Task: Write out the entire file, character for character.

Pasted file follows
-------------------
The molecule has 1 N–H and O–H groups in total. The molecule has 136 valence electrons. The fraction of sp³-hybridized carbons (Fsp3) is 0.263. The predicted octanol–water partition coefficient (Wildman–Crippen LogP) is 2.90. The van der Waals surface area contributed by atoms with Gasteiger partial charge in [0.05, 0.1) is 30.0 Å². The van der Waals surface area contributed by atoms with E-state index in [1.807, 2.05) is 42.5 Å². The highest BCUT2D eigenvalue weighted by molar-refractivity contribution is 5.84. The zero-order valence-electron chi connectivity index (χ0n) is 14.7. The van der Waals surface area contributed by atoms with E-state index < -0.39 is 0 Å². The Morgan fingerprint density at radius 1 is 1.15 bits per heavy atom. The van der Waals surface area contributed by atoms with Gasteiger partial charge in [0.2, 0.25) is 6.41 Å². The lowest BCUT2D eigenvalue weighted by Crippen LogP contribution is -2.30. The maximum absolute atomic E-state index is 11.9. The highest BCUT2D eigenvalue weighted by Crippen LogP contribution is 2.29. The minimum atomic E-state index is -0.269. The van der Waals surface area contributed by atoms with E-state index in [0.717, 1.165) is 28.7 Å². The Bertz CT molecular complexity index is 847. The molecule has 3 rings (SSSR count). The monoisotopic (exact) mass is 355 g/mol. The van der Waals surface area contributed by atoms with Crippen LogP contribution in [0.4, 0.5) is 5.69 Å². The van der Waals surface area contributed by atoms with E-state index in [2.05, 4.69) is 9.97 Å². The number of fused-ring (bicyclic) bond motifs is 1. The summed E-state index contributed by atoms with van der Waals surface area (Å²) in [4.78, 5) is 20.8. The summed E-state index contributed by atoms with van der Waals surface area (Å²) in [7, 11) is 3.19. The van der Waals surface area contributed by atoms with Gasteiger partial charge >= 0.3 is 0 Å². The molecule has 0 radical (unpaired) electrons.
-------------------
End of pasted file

The molecule has 1 N–H and O–H groups in total. The molecule has 136 valence electrons. The fraction of sp³-hybridized carbons (Fsp3) is 0.263. The predicted octanol–water partition coefficient (Wildman–Crippen LogP) is 2.90. The van der Waals surface area contributed by atoms with Gasteiger partial charge in [0.05, 0.1) is 30.0 Å². The van der Waals surface area contributed by atoms with E-state index in [1.807, 2.05) is 42.5 Å². The highest BCUT2D eigenvalue weighted by molar-refractivity contribution is 5.84. The zero-order valence-electron chi connectivity index (χ0n) is 14.7. The van der Waals surface area contributed by atoms with E-state index < -0.39 is 0 Å². The Morgan fingerprint density at radius 1 is 1.15 bits per heavy atom. The van der Waals surface area contributed by atoms with Gasteiger partial charge in [0.2, 0.25) is 6.41 Å². The lowest BCUT2D eigenvalue weighted by Crippen LogP contribution is -2.30. The maximum absolute atomic E-state index is 11.9. The highest BCUT2D eigenvalue weighted by Crippen LogP contribution is 2.29. The minimum atomic E-state index is -0.269. The van der Waals surface area contributed by atoms with E-state index in [0.717, 1.165) is 28.7 Å². The Bertz CT molecular complexity index is 847. The molecule has 3 rings (SSSR count). The monoisotopic (exact) mass is 355 g/mol. The van der Waals surface area contributed by atoms with Crippen LogP contribution in [0.4, 0.5) is 5.69 Å². The van der Waals surface area contributed by atoms with E-state index in [2.05, 4.69) is 9.97 Å². The number of fused-ring (bicyclic) bond motifs is 1. The summed E-state index contributed by atoms with van der Waals surface area (Å²) in [4.78, 5) is 20.8. The summed E-state index contributed by atoms with van der Waals surface area (Å²) in [7, 11) is 3.19. The van der Waals surface area contributed by atoms with Gasteiger partial charge >= 0.3 is 0 Å². The molecule has 0 radical (unpaired) electrons.